HA. I did it! I made my hobby sound cool to someone else!

Now while I do know not everyone is going to share my love of catalog homes, there definitely are some people out there who do want to learn more about it. There is literally so much information to learn about Sears catalog homes. They made big houses, like the Magnolia, and tiny houses, like the Rodessa, and all shapes and sizes in between. There were all types of lookalikes from several different companies, including but not limited to: Aladdin, Gordon Van-Tine, and Wardway Homes. Some models were even changed over several years, so a 1921 Sears Vallonia looked slightly different than a 1926 Sears Vallonia.

1927 Magnolia Sears Home
325 W North Shore Dr, South Bend, IN
Source: Realtor.com
1927 Rodessa Sears Home
1509 Patterson Rd, Dayton, OH
Source: Realtor.com


So here I am, starting this blog and this is my first post.

If you know of any Sears houses in your area, please email me at MidwestSearsHouses@gmail.com

Comments

  1. Welcome to our world! You have a real knack for recognizing Sears houses... and writing about them!
    Judith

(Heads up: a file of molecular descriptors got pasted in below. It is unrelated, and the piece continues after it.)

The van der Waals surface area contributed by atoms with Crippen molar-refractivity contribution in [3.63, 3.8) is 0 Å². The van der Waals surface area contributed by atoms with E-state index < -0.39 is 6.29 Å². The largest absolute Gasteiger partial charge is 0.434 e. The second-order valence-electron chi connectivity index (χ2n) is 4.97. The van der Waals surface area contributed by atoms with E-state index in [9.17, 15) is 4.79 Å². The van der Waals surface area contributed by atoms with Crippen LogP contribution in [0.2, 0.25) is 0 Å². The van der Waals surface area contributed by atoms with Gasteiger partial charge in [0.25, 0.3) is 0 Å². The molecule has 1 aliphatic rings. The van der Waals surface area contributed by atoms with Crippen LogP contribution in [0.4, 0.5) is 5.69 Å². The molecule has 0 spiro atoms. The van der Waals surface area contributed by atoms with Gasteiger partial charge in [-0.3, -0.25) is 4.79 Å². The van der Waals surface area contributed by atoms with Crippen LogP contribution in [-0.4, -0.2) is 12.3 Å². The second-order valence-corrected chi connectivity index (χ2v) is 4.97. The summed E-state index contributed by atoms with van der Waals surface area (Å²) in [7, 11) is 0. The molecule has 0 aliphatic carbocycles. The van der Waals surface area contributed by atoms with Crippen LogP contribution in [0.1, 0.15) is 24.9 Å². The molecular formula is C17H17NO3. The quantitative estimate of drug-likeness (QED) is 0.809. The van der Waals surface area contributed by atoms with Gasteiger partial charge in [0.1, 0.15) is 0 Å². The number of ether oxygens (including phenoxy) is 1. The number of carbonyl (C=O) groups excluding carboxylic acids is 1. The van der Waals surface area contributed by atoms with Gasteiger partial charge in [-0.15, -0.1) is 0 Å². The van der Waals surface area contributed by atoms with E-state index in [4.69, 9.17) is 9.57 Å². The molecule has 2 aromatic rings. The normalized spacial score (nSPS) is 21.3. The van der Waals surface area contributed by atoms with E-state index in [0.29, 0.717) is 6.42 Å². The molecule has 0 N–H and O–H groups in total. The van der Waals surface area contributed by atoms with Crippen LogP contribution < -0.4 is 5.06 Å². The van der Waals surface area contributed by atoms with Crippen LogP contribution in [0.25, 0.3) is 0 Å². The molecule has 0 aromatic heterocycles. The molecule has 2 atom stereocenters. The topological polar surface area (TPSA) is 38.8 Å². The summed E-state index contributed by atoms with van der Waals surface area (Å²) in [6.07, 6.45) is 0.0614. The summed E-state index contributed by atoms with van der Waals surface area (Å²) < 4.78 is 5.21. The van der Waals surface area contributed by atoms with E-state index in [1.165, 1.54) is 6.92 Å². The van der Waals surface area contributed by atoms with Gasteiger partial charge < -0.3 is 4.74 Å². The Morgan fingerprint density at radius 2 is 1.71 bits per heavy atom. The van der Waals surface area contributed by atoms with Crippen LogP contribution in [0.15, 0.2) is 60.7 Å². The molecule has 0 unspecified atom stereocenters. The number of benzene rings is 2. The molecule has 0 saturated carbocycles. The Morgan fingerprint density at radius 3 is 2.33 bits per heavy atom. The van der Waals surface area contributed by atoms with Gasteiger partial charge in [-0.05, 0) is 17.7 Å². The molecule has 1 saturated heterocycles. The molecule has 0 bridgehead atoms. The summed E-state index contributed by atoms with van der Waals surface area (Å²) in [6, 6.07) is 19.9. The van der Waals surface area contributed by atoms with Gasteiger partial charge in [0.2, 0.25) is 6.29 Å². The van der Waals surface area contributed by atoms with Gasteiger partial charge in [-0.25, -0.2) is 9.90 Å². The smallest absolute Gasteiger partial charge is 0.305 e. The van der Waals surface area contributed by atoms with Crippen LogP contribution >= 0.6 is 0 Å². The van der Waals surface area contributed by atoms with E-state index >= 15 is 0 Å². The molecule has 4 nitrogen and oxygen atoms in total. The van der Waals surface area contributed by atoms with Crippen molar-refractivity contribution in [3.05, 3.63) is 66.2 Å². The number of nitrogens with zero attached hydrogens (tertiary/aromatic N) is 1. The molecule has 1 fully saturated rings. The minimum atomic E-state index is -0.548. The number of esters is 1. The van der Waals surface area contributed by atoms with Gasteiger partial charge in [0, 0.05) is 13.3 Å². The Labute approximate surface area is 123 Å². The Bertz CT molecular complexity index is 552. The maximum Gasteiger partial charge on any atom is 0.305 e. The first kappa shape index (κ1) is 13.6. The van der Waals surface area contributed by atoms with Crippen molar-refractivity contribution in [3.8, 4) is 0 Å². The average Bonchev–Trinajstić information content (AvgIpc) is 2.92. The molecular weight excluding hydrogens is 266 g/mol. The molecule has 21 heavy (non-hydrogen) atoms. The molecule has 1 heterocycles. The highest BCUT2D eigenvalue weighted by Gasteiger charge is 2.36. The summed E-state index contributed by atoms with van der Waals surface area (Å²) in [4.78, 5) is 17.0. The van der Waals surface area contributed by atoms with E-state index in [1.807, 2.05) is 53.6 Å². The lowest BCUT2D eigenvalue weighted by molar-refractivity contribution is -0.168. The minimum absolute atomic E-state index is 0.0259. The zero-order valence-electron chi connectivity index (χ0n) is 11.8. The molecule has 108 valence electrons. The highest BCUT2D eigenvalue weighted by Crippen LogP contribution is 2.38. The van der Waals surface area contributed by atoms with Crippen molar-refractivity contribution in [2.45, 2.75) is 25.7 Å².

Sears House Seeker blog

    ReplyDelete
  2. Welcome to our “weird” world! We’re happy to have you along for the ride!

    ReplyDelete
  3. Love this! Look what you've created now, with the "Pretzinger eye" and your degree in English. Looking forward to seeing more of the houses you've spotted.

    ReplyDelete
  4. Congratulations on joining the 'huge historical treasure hunt!' I love the term. I'm only a peripheral member of the kit/Sears house FB group, but am sister of 'Sears House Seeker' Judith and an architect by profession, so I love hearing about the architects in your family. Keep having fun! Betsy

    ReplyDelete
  5. Thank you for starting this blog. You have a great eye and have contributed so much to the group. I am envious you live in an area with so many houses to discover. I love the fact that you have a family connection to Sears houses too. As for your family being filled with architects living in a pre-designed pre-cut house, the cobler's children have no shoes on their feet" as the saying goes.

    ReplyDelete
  6. Interesting Article. Hoping that you will continue posting an article having a useful information. Install double Pane windows

    ReplyDelete